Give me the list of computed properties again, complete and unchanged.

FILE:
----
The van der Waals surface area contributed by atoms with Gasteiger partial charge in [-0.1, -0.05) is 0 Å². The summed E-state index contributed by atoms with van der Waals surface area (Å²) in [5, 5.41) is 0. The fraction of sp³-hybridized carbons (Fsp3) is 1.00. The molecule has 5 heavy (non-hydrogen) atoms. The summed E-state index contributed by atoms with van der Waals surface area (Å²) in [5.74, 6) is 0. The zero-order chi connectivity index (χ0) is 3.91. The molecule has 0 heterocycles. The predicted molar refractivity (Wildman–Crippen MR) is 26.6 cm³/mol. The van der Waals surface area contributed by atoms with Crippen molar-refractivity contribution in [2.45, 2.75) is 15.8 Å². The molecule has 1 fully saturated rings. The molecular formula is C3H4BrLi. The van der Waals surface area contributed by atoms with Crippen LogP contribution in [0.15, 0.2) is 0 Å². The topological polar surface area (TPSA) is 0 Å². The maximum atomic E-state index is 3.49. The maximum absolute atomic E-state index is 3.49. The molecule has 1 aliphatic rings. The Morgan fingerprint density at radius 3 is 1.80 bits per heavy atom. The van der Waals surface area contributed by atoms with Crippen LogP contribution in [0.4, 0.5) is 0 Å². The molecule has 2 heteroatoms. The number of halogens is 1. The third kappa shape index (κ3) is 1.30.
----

The van der Waals surface area contributed by atoms with Gasteiger partial charge in [-0.1, -0.05) is 0 Å². The summed E-state index contributed by atoms with van der Waals surface area (Å²) in [5, 5.41) is 0. The fraction of sp³-hybridized carbons (Fsp3) is 1.00. The molecule has 5 heavy (non-hydrogen) atoms. The summed E-state index contributed by atoms with van der Waals surface area (Å²) in [5.74, 6) is 0. The zero-order chi connectivity index (χ0) is 3.91. The molecule has 0 heterocycles. The predicted molar refractivity (Wildman–Crippen MR) is 26.6 cm³/mol. The van der Waals surface area contributed by atoms with Crippen molar-refractivity contribution in [2.45, 2.75) is 15.8 Å². The molecule has 1 fully saturated rings. The molecular formula is C3H4BrLi. The van der Waals surface area contributed by atoms with Crippen LogP contribution in [0.15, 0.2) is 0 Å². The topological polar surface area (TPSA) is 0 Å². The maximum atomic E-state index is 3.49. The maximum absolute atomic E-state index is 3.49. The molecule has 1 aliphatic rings. The Morgan fingerprint density at radius 3 is 1.80 bits per heavy atom. The van der Waals surface area contributed by atoms with Crippen LogP contribution in [0.4, 0.5) is 0 Å². The molecule has 2 heteroatoms. The number of halogens is 1. The third kappa shape index (κ3) is 1.30.